And if ye will not be reformed by me by these things, but will walk contrary unto me;
Then will I also walk contrary unto you, and will punish you yet seven times for your sins.
And I will bring a sword upon you, that shall avenge the quarrel of my covenant: and when ye are gathered together within your cities, I will send the pestilence among you; and ye shall be delivered into the hand of the enemy.
And when I have broken the staff of your bread, ten women shall bake your bread in one oven, and they shall deliver you your bread again by weight: and ye shall eat, and not be satisfied.
Ten women shall bake your bread in one oven - Though in general every family in the East bakes its own bread, yet there are some public bakehouses where the bread of several families is baked at a certain price. Moses here foretells that the desolation should be so great and the want so pressing that there should be many idle hands to be employed, many mouths to be fed, and very little for each: Ten women shall bake your bread in one oven, etc.

And if ye will not for all this hearken unto me, but walk contrary unto me;
Then I will walk contrary unto you also in fury; and I, even I, will chastise you seven times for your sins.
And ye shall eat the flesh of your sons, and the flesh of your daughters shall ye eat.
Ye shall eat the flesh of your sons, etc. - This was literally fulfilled at the siege of Jerusalem. Josephus, Wars of the Jews, book vii., chap. ii., gives us a particular instance in dreadful detail of a woman named Mary, who, in the extremity of the famine during the siege, killed her sucking child, roasted, and had eaten part of it when discovered by the soldiers! See this threatened, Jeremiah 19:9 (note).

And I will destroy your high places, and cut down your images, and cast your carcases upon the carcases of your idols, and my soul shall abhor you.
And I will make your cities waste, and bring your sanctuaries unto desolation, and I will not smell the savour of your sweet odours.
And I will bring the land into desolation: and your enemies which dwell therein shall be astonished at it.
And I will scatter you among the heathen, and will draw out a sword after you: and your land shall be desolate, and your cities waste.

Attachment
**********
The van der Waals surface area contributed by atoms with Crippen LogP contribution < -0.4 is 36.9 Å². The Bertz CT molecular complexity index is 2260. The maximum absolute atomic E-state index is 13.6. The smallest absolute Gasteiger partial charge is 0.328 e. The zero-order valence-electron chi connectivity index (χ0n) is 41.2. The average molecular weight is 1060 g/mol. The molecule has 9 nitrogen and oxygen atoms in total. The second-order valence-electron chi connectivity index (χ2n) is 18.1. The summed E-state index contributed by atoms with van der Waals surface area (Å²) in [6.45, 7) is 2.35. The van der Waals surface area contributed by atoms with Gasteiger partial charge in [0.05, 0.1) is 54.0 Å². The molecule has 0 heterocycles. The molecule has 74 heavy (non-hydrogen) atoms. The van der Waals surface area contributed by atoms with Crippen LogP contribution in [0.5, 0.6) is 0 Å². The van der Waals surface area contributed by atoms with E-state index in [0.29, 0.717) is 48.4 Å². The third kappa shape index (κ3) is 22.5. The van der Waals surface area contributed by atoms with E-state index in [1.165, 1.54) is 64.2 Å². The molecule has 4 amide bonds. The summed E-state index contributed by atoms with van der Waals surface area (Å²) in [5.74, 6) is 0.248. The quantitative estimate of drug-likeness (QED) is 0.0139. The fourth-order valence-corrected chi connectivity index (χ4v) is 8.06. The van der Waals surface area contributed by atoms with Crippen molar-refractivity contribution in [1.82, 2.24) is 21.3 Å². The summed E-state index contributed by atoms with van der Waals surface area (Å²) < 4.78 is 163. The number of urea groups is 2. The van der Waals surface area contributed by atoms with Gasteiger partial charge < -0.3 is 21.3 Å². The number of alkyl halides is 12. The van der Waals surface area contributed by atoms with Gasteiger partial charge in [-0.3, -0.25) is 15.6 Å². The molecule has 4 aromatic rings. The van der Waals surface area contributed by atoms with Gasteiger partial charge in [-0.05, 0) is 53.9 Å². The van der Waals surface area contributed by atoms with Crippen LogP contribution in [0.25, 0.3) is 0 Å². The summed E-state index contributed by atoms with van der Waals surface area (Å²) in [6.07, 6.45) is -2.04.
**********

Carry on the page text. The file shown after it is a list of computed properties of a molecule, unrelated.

Then shall the land enjoy her sabbaths, as long as it lieth desolate, and ye be in your enemies' land; even then shall the land rest, and enjoy her sabbaths.
Then shall the land enjoy her Sabbaths - This Houbigant observes to be a historical truth - "From Saul to the Babylonish captivity are numbered about four hundred and ninety years, during which period there were seventy Sabbaths of years; for 7, multiplied by 70, make 490. Now the Babylonish captivity lasted seventy years, and during that time the land of Israel rested. Therefore the land rested just as many years in the Babylonish captivity, as it should have rested Sabbaths if the Jews had observed the laws relative to the Sabbaths of the land." This is a most remarkable fact, and deserves to be particularly noticed, as a most literal fulfillment of the prophetic declaration in this verse: Then shall the land enjoy her Sabbaths as long as it lieth desolate, and ye be in your enemies' land. May it not be argued from this that the law concerning the Sabbatical year was observed till Saul's time, as it is only after this period the land enjoyed its rest in the seventy years' captivity? And if that breach of the law was thus punished, may it not be presumed it had been fulfilled till then, or else the captivity would have lasted longer, i. e., till the land had enjoyed all its rests, of which it had ever been thus deprived?

As long as it lieth desolate it shall rest; because it did not rest in your sabbaths, when ye dwelt upon it.
And upon them that are left alive of you I will send a faintness into their hearts in the lands of their enemies; and the sound of a shaken leaf shall chase them; and they shall flee, as fleeing from a sword; and they shall fall when none pursueth.